§ Mr. LLOYD GEORGE
I think the hon. Gentleman has made out a case 2590 here for an amendment of the law. But he does not cover the whole ground. There is another case which also has to be considered in connection with it, and that is the case of contracts completed before the commencement of the Act. I will consider between this and Monday whether something cannot be done. But I want to warn the hon. Gentleman with regard to one point. I am not quite sure what view Mr. Speaker may take with regard to this Amendment. Last year I accepted an Amendment and certainly never thought it would turn the Bill into other than a Money Bill. As a matter of fact it did. I should rather like to consult with the authorities of the House. I quite agree with the hon. and learned Member that the House of Lords is not likely to take advantage of an Amendment which may be accepted in the sense of redressing a grievance. Still I have the position under the Parliament Act to take into account, and I am bound to consider it. Indeed, it would be folly on my part not to consider the question whether the Amendment would convert a Money Bill into a non-Money Bill. This is a question of policy which must guide the Liberal Chancellors of the Exchequer at any rate in framing their measures. Of course right hon. Gentlemen opposite do not labour under the same disabilities. I should like to consider these two points between this and next Monday, and, pending that, I hope the hon. Gentleman will withdraw his Amendment. I admit there is a grievance, and he is perfectly right in saying that we are not taking advantage of this provision at the present time, although I do not think he is quite right in saying that our action in this respect is illegal. He will be in a position to argue the point on Monday if he withdraws now. If I cannot see my way to put it down on Monday I suggest that he should put it down himself, and I will consider, either upon Committee stage or the Report stage, what we can do.
§ Mr. AUSTEN CHAMBERLAIN
I do not rise to press my hon. and learned Friend (Mr. Cassel) not to accept the proposal the Chancellor of the Exchequer has made to him that he should withdraw his Clause now, reserving to himself the right to move it again, but I do desire to call attention to the extreme gravity of the position. What is the position? The Chancellor of the Exchequer admits that there is a grievance, which has been accidentally created. It is not the result of 2591 the intentions of Parliament, but it is the result of our inability to foresee, when passing the Finance Act, 1909, every possible combination of circumstances with which the Act would be called upon to deal. The Chancellor of the Exchequer admits there is a grievance, and that he cannot justify the position as it stands. My hon. and learned Friend asserts, with the knowledge of a lawyer, that there are only two ways by which you can meet the grievance: one is by exercising a dispensing power for which there is no legal authority, and the other is by changing the law. You can only do it in two ways, by legislation or by Executive action for which there is no legal authority—by claiming for the Inland Revenue or the Treasury authorities that dispensing power which is refused to the King. What is the right hon. Gentleman's reply? He does not dispute that proposition, but he says, "I will remedy this, if I can, without changing the character of this Bill, so that it ceases to be a Money Bill within the meaning of the Parliament Act." So that in addition to all the inconvenience which we have hitherto foreseen from the Parliament Act, we now have the Chancellor of the Exchequer deliberately stating that if we cannot remedy an admitted grievance without taking this Bill out of the purview of the Parliament Act, then the grievance must continue.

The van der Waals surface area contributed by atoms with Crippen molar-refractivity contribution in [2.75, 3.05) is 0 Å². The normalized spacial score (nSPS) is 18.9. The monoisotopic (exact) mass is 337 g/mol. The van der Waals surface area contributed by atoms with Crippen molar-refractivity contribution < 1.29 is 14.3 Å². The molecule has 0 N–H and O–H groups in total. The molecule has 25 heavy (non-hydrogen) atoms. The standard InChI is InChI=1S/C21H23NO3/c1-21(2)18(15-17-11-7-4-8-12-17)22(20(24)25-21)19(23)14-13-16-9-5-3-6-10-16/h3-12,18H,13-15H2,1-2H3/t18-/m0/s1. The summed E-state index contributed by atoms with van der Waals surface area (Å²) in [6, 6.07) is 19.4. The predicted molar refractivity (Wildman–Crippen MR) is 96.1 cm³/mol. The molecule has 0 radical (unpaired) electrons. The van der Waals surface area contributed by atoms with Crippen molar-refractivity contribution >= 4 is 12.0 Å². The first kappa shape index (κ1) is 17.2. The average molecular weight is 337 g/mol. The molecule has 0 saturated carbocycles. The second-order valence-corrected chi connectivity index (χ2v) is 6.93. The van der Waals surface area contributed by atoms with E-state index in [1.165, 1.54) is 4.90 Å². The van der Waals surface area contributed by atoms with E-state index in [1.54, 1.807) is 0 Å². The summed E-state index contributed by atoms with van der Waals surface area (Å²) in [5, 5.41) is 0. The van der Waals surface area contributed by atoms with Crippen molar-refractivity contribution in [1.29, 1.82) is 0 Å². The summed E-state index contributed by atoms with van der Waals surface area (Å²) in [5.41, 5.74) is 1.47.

§ Mr. AUSTEN CHAMBERLAIN